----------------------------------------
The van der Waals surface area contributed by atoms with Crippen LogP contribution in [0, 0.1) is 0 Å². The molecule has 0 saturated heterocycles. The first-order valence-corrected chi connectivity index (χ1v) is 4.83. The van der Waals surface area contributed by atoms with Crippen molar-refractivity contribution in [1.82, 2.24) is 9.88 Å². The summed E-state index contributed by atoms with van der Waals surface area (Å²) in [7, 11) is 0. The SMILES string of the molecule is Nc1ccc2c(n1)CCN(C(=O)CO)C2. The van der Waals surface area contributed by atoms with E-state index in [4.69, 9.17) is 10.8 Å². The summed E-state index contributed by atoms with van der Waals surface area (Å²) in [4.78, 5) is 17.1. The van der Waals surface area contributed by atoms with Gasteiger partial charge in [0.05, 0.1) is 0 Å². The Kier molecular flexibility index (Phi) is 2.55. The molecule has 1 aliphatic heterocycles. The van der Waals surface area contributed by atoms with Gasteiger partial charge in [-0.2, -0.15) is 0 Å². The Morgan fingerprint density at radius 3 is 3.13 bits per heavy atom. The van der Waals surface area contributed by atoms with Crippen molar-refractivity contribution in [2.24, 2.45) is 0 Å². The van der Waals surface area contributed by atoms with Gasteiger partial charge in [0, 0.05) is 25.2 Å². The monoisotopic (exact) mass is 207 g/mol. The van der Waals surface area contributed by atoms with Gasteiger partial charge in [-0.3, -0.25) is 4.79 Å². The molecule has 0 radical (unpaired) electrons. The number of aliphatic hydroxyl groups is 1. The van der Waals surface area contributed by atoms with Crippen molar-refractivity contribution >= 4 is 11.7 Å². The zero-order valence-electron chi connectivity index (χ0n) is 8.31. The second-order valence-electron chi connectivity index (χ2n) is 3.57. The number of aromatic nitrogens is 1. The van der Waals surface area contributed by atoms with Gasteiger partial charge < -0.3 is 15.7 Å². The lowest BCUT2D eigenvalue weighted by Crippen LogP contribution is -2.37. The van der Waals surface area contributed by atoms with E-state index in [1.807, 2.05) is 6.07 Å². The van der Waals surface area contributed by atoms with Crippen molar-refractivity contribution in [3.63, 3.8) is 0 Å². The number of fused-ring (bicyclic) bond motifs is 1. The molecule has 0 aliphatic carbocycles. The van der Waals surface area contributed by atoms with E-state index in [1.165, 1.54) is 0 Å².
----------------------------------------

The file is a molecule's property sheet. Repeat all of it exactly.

The van der Waals surface area contributed by atoms with Crippen LogP contribution in [0, 0.1) is 0 Å². The molecule has 0 saturated heterocycles. The first-order valence-corrected chi connectivity index (χ1v) is 4.83. The van der Waals surface area contributed by atoms with Crippen molar-refractivity contribution in [1.82, 2.24) is 9.88 Å². The summed E-state index contributed by atoms with van der Waals surface area (Å²) in [7, 11) is 0. The SMILES string of the molecule is Nc1ccc2c(n1)CCN(C(=O)CO)C2. The van der Waals surface area contributed by atoms with E-state index in [4.69, 9.17) is 10.8 Å². The summed E-state index contributed by atoms with van der Waals surface area (Å²) in [4.78, 5) is 17.1. The van der Waals surface area contributed by atoms with Gasteiger partial charge in [0.05, 0.1) is 0 Å². The Kier molecular flexibility index (Phi) is 2.55. The molecule has 1 aliphatic heterocycles. The van der Waals surface area contributed by atoms with Gasteiger partial charge in [-0.2, -0.15) is 0 Å². The Morgan fingerprint density at radius 3 is 3.13 bits per heavy atom. The van der Waals surface area contributed by atoms with Crippen molar-refractivity contribution in [2.24, 2.45) is 0 Å². The van der Waals surface area contributed by atoms with Gasteiger partial charge in [0, 0.05) is 25.2 Å². The monoisotopic (exact) mass is 207 g/mol. The van der Waals surface area contributed by atoms with Gasteiger partial charge in [-0.3, -0.25) is 4.79 Å². The molecule has 0 radical (unpaired) electrons. The number of aliphatic hydroxyl groups is 1. The van der Waals surface area contributed by atoms with Crippen molar-refractivity contribution >= 4 is 11.7 Å². The zero-order valence-electron chi connectivity index (χ0n) is 8.31. The second-order valence-electron chi connectivity index (χ2n) is 3.57. The number of aromatic nitrogens is 1. The van der Waals surface area contributed by atoms with Gasteiger partial charge < -0.3 is 15.7 Å². The lowest BCUT2D eigenvalue weighted by Crippen LogP contribution is -2.37. The van der Waals surface area contributed by atoms with E-state index in [1.807, 2.05) is 6.07 Å². The van der Waals surface area contributed by atoms with Crippen molar-refractivity contribution in [3.63, 3.8) is 0 Å². The number of fused-ring (bicyclic) bond motifs is 1. The molecule has 0 aliphatic carbocycles. The van der Waals surface area contributed by atoms with E-state index in [1.165, 1.54) is 0 Å².